Sunday, September 13, 2009

Internet Communication between Therapist and Patient

The ethics of email communication between a therapist and a patient has been readily discussed in recent years.


• Supportive therapy from a familiar source when a patient travels (for some people, travelling may raise specific issues that would otherwise not be addressed in regular treatment).

• Having a boundaried (the therapist replies on their own time and in their own manner) means of communicating during distress. The act of writing the letter itself, regardless of being sent, may aid in attenuating emotions.

• Being able to communicate thoughts before they are forgotten (note taking without emailing is also an option in this case).

• Provides an un-intruding way of reminding the therapist of small details that may have been forgotten during session (prescription refills, rescheduling appointments, etc.).

• Patients having difficulty discussing certain issues may find email a way of beginning discussions (though encouraging patient confidence would eventually need to be addressed).


• May promote ruminating through overuse.

• Patient distress may increase if there is no response or the response is felt to be inadequate.

• Patient may become overly attached to the therapist.

• Information may be misinterpreted.

Email can provide some support to patients in special circumstance and I certainly not opposed to its use. However, as in structured DBT strategies, boundaries as to content and frequency of such communication (as well as whether or not a reply can be expected) need to be well defined.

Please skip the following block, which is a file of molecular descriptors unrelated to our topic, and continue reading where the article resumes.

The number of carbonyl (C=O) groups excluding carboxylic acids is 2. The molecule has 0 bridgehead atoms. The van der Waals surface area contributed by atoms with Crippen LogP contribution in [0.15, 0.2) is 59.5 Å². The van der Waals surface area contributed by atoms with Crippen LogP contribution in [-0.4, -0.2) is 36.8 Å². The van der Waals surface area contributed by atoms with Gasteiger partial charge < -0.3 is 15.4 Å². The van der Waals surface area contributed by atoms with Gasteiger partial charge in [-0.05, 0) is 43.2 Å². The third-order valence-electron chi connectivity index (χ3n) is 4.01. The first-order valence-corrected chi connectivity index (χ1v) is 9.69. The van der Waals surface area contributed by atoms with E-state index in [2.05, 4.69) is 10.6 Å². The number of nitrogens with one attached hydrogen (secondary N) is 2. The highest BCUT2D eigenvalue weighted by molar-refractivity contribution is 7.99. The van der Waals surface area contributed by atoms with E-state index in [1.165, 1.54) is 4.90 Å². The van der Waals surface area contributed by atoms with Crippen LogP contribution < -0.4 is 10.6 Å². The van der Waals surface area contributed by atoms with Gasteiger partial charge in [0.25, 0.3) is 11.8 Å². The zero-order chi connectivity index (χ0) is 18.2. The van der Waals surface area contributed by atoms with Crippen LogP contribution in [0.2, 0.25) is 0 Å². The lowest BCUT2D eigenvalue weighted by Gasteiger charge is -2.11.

There are many private companies that offer email-counselling. I am wary of these. Certainly, as a one time effort to gain assistance with a situation, this may prove affective. But as a long-term therapy, I would not recommend it. Another, free, option which may prove beneficial to the same situations would be to join an online discussion group.

A newer area of internet interpersonal accessibility is through blogs. Patients have blogs and therapists have blogs. Patients Google their therapists (therapists probably do not do the same). A therapist may develop a blog in order to make extra information available, should anyone be looking for it. Yet, they have to know that patients will probably use the anonymous comments function to interact with them.

So, I suppose the ethical questions here are:

1. Should therapists publish a blog under their own name?
2. Should therapists advertise their blog to patients?
3. Should therapists publish anonymous comments?
4. If a therapist suspects a patient of abusing the forum, should they confront that patient?

I may discuss this in more detail in a later, “Is It OK…” entry, but for now here are my short answers:

1. Everyone is aware of the accessibility of information on the interwebs. So, if a therapist publishes a blog under their own name, they should do so with the full expectation that patients will be reading it and therefore ensure that the content is appropriate for that audience. If the therapist wishes to discuss more sensitive subjects or if they want to remain anonymous, then they should publish under a pseudonym.

2. This depends on the content of the blog. If it is primarily worksheets and therapy strategies, it could provide a useful, impersonal, resource to patients. If the blog is opinion based and not directly relevant to treatment, such advertisements may weigh in on the narcissistic side.

3. As long as the comments are not-offensive and are related to the article, sure.

4. Of course. Tactfully. Therapy is a place to practice interpersonal skills and is (or should be) a safe place to confront awkward issues.

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